Git cherry-pick is a great tool, it allows you to select individual commits from a branch and merge them into another. However, if the branch that you cherry-picked from is eventually merged to the same branch that the individual commits landed, you end up with duplicate commits.
To demonstrate this behaviour, we assume that we are working on a project
and at some point, we branched off to a dev branch to work on some exciting
new feature. As we are working we find some other important issues, or maybe
some minor issues that are not relevant to the new feature and decide to fix
them too. Now, there are two approaches we can take in such situation. The
first is to commit in our current branch and then use
git cherry-pick to
introduce these changes to the master (or some other) branch. The second
approach is to stash any unsaved changes, create another branch
and commit these changes there. I personally prefer the second approach
as it makes your life way easier if your are contributing on a
project and need to make a pull request on Github or create a patch.
For our example, we will take the first approach and commit anyway.
So, after some work on the dev branch, the tree will look like this:
I have used silly commit messages like “cherry-pick this commit” to indicate which commits we will cherry-pick into the master branch. Let’s do that now:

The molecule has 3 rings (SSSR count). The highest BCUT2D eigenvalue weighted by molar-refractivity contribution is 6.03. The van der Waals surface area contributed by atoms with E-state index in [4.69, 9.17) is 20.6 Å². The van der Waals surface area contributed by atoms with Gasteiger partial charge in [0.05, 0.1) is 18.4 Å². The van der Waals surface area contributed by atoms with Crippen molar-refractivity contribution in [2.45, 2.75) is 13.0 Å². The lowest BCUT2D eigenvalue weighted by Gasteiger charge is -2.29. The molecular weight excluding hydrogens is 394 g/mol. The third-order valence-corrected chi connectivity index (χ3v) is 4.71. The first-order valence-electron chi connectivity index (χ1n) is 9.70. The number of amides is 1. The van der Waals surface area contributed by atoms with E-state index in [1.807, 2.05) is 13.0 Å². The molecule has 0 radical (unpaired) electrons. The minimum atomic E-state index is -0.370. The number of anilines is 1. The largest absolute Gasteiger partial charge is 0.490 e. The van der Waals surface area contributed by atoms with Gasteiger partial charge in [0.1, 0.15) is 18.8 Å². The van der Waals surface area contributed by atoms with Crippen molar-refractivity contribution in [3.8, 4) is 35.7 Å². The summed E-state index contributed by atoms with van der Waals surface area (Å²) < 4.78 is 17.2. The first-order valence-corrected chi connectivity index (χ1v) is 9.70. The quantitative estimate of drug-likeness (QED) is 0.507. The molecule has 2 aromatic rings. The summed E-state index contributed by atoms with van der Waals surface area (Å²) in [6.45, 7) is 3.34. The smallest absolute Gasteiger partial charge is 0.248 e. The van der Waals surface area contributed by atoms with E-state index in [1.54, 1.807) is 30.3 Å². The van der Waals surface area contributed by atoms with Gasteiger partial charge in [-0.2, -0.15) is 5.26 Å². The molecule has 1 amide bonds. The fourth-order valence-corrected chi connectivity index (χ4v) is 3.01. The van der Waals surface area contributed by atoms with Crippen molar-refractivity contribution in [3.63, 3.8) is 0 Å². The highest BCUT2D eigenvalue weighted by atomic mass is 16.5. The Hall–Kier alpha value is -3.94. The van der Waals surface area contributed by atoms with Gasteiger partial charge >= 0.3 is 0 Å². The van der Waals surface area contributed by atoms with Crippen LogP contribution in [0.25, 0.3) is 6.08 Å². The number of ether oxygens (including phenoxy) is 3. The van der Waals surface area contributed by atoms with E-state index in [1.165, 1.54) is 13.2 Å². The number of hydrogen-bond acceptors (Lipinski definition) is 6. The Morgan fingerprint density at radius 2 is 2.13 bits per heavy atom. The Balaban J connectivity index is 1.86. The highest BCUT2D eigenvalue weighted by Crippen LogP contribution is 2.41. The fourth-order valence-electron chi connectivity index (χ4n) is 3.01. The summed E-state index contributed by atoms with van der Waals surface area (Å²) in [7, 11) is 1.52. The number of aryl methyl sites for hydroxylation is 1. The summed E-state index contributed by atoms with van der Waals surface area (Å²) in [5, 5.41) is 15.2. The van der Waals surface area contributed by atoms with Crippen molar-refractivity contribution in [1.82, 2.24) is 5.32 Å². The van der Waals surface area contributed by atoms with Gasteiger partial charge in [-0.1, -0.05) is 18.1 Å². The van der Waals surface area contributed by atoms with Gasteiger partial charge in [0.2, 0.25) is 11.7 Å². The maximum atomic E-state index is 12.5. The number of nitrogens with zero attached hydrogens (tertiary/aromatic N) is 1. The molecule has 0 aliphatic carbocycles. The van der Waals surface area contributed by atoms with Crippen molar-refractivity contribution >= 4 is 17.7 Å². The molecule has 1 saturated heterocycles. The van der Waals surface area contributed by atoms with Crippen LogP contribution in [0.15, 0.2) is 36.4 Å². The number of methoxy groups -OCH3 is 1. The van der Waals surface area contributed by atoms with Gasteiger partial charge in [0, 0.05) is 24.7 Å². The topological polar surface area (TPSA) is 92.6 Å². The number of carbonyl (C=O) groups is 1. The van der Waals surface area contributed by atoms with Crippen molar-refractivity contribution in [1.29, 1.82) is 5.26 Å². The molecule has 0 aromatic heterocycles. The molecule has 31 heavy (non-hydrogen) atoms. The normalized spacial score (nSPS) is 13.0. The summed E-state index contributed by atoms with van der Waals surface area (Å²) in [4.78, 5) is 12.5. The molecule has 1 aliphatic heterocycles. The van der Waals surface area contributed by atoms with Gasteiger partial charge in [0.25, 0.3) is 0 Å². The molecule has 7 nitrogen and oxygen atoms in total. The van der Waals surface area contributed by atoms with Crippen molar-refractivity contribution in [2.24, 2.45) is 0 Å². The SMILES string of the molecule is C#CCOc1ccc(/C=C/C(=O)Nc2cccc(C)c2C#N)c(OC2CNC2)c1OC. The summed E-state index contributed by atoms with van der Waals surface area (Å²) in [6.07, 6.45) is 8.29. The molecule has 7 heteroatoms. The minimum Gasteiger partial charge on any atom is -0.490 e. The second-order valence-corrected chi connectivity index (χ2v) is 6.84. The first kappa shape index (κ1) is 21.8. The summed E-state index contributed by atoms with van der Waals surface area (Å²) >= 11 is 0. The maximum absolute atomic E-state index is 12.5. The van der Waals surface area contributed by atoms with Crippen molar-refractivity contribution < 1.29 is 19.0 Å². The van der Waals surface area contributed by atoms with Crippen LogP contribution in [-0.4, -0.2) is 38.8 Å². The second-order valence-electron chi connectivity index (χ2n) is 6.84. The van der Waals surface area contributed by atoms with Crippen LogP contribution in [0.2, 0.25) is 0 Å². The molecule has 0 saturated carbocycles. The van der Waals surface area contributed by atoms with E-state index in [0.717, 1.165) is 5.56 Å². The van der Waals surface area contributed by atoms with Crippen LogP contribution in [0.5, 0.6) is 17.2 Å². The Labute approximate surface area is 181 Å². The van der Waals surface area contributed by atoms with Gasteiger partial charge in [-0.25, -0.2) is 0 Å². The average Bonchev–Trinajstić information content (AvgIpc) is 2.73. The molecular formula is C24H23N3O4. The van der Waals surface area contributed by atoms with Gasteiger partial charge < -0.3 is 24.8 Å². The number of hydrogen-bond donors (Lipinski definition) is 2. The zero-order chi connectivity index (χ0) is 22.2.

If we use
git log on master, we will notice that we have our new
commits, but with different SHA-1 hashes. This is happening because when
we cherry-pick commits, git creates new
commits on the master branch which introduce
the changes of these commits. At this point, the state of
the repo is the following:
At some point, we are happy with the work on the dev branch, and
decide to merge the dev into master. However the master
branch has changes since the time we initially branched to work on our
features. This means that we cannot use a fast-forward merge.
If we switch to master branch and run
git merge dev then a new
commit will be introduced. This is the standard behaviour of git when
doing no-fast-forward merges. Sometimes this may be desirable, but
some other times we prefer a linear history. This will be the repository
state after a merge:
git log --oneline will look like this:
Notice that except from the (ugly) new commit on top, we also ended up
with duplicate commits for each cherry-picked commit. Also, if you care
enough to use the
git show command you will notice
that these duplicate commits contain the same changes.
This is where the
rebase command comes into play. Rebase can be used
to rewrite the git history. It allows us to extract the changes of a
commit(s) and re-apply it ontop of a branch.
We will use it to introduce the new commits of the master branch to our dev branch and then replay all the work of the dev branch on top of these commits. In our use case, the “new” commits of the master branch are the cherry-picked changes. When rebase will start to re-apply our work, it is smart enough to not apply the same changes the second time, and thus removing the duplicate commits. Running:
will bring our repository in the following state:
As you can see, the cherry-picked commits look like they never existed on the dev branch. Also, now we can use a fast-forward merge: